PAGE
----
mandrel. Dont use a 12mm mandrel for 12mm tubing, your fitting will not
The next imperial size down is about right.
you know that is was possible to make poor quality standard 60/40
solder bonds directly to Aluminium ? Melt solder on Al while scratching
under the solder bead. Some bonding occurs; do take too long, oxygen
dissolved in the molten solder will quickly react and the solder bead
will no longer bind. It just barely works and I would not rely on
a bond like this. The bead will spontaneously fall off the base metal
after a few weeks, even though initially it appears to be strongly
bound. Why ? I believe the instability of this joint is
due to atmospheric oxygen that dissolves into the moltern lead
tin alloy. After about 2 weeks this oxygen diffuses through the the
solid solder to the aluminium layer where it reacts directly and
this reaction releases the solder bead. I wonder if a ternary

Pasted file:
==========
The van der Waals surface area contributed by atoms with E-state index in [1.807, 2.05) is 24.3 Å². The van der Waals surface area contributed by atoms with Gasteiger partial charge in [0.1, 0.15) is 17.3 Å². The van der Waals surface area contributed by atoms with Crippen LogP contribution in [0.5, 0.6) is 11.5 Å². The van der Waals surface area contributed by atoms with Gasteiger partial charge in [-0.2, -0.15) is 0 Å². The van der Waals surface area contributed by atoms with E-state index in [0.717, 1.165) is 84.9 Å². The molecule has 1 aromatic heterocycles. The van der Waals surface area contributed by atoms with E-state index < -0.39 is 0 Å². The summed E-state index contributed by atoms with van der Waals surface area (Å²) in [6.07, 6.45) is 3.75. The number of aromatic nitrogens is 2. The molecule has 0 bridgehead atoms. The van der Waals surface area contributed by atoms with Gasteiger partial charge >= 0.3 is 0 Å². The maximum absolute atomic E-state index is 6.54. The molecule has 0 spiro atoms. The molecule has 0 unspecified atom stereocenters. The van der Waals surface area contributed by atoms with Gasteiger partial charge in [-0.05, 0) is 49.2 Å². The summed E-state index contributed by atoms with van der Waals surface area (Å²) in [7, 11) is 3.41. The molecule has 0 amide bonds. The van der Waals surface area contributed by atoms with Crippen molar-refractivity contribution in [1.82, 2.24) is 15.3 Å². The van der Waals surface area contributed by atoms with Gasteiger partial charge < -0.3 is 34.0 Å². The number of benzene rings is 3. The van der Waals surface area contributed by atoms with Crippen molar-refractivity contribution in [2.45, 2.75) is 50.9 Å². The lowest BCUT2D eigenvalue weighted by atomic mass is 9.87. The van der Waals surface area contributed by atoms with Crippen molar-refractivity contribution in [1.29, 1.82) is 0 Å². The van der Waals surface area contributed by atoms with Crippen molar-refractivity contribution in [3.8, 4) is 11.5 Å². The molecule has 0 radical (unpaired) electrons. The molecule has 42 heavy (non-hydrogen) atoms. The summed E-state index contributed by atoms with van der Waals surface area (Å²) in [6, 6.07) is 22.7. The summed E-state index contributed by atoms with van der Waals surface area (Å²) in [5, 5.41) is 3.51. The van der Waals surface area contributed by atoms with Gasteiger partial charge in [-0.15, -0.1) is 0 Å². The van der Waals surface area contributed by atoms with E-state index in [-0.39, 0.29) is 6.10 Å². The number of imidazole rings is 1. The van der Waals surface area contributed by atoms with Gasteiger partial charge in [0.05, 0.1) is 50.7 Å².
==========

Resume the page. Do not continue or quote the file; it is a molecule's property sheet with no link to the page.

alloy of lead-tin-zinc might work. The zinc would act as an
oxygen scanvenger in the solidified bead. Remember
that metals are not totally impervious to gas. A chemically reactive
gas will diffuse through solid metal, albeit, very slowly
at room temperature.
to try. Will enough Magnesium dissolve in Pb/Sn solder to behave as an
oxygen scanvenger and permit direct solder to al base metal junctions ?
Discuss. How about Titanium ?
braze will also bind
well to the metal of die cast boxes and other die cast objects. Hams,
solder directly to your die cast box projects! Die cast metal or "pot
metal" is a variable alloy made from shop-floor-sweepings, zinc,
magnesium, aluminium and a hint of copper.
is available in the United States for " six dollars a pound ",
according to the Youtube infomercial. Someone should be importing this
by the shipping container load into Australia.
page created Tue Feb 1 17:36:45 EST 2011